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  • 1.
    Alricsson, Marie
    et al.
    Mid Sweden University, Faculty of Human Sciences, Department of Health Sciences.
    Sjöström, Rita
    Mid Sweden University, Faculty of Human Sciences, Department of Health Sciences.
    Asplund, Ragnar
    Back to work - evaluation of multidisciplinary rehabilitation programme with emphasis on musculoskeletal disorders. A two year follow-up2007In: International Journal of Rehabilitation Research, ISSN 0342-5282, E-ISSN 1473-5660, Vol. 30, no 1, p. 35-36Article in journal (Refereed)
    Abstract [en]

    Purpose. The aim of this study was to evaluate the 2-year outcome of a multidisciplinary rehabilitation programme for working-age people, regarding sick leave and mental health. Method. The test persons consisted of 40 women and 20 men (mean age 46.8 +/- SD 7.9) with musculoskeletal disorders, mainly neck and back pain. The rehabilitation programme was individually adapted and consisted of physical activity in several forms, relaxation, theoretical and practical education and individual guidance. Before, during and after the programme all participants were evaluated with the Global Self-Efficacy Index, Hospital Anxiety and Depression Scale, and stress test. Results. At the 2-year follow-up full-time sick leave had decreased by 37% (p < 0.0001) in the women, and by 25% (p < 0.05) in the men. Both women and men showed an increased quality of life (QoL) and decreased anxiety, depression and self-experienced stress at the 2-year follow-up compared with the start of the rehabilitation programme. Conclusions. The most important conclusion was that the effects of the rehabilitation programme persisted for up to 2 years. At 2 years the majority of the participants were still physically active, their QoL was increased, and most participants had returned to work.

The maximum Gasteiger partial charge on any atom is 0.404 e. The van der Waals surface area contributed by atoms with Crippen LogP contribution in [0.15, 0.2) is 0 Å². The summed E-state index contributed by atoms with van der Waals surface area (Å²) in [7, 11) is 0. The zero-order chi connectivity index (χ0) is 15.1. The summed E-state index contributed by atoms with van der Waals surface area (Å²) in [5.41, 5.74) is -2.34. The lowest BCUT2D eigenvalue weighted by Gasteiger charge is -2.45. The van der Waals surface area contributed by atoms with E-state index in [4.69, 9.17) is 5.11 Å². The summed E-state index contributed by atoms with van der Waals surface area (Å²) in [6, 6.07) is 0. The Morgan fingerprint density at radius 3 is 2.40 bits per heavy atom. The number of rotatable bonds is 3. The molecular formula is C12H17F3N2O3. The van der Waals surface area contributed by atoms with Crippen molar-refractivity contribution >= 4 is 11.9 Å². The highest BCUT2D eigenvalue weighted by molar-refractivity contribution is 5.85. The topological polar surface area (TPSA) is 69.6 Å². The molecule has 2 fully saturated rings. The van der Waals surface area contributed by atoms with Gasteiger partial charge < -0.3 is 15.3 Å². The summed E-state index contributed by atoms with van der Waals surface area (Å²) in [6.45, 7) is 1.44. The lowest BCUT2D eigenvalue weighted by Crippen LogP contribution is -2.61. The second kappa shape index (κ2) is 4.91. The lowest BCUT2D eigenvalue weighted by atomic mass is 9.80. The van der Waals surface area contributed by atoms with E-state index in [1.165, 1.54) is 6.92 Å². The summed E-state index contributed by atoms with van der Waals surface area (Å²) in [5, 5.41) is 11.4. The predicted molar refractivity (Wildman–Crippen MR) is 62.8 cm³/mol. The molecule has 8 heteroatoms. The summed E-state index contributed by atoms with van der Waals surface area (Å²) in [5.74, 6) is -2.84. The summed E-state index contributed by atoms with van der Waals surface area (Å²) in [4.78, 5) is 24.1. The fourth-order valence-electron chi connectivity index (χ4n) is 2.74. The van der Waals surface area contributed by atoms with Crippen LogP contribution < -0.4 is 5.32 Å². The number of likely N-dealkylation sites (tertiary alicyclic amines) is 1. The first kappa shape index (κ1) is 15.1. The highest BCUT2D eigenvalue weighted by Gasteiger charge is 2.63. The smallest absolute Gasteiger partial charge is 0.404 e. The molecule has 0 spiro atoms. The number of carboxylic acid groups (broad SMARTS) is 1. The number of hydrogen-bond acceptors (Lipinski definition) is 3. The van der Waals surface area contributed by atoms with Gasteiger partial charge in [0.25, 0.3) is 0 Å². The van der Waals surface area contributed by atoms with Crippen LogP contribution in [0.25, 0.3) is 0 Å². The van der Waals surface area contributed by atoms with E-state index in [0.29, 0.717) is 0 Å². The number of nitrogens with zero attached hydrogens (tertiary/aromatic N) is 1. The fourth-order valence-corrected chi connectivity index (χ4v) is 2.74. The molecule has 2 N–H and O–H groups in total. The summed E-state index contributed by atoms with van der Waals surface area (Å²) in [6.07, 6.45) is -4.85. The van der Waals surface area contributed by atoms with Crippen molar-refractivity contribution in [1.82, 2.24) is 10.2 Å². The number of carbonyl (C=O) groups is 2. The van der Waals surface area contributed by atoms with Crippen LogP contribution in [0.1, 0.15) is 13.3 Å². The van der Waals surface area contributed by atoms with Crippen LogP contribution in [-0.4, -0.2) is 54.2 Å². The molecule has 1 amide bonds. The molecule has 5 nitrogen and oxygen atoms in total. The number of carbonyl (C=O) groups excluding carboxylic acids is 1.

• 2.
    Bele, S.
    et al.
    Linnaeus University, Kalmar/Växjö, Sweden.
    Ostenberg, A. H.
    Linnaeus University, Kalmar/Växjö, Sweden.
    Sjoström, Rita
    Mid Sweden University, Faculty of Human Sciences, Department of Health Sciences.
    Alricsson, Marie
    Mid Sweden University, Faculty of Human Sciences, Department of Health Sciences.
    Experiences of returning to elite beach volleyball after shoulder injury2015In: Journal of Exercise Rehabilitation, ISSN 2288-176X, Vol. 11, no 4, p. 204-10Article in journal (Refereed)
    Abstract [en]

    The purpose of this study was to examine beach volleyball players' experience regarding shoulder injury and how it affects their return to play. To achieve the research aims a qualitative design with semi-structured interviews had been conducted, five elite beach volleyball players, four men and one woman aged 27-42 participated in the study. All participants had suffered a severe shoulder injury, with absence from training and competing for at least 28 days. The findings of this study indicate that it is the individual's inner motivation, together with a clear goal and support from the community, family, teammate and coach that are the most important factors when going through rehabilitation and getting back to playing beach volleyball after a shoulder injury. All participants had been affected by their injury in some way; some of the participants had been affected in a positive way since they had become mentally stronger and had developed better volleyball technique after rehabilitation. The conclusions of this study indicate that there are three distinct factors that increase the chances of getting back to playing beach volleyball after shoulder injury; it is the players' self motivation, together with a clear goal and support from the community.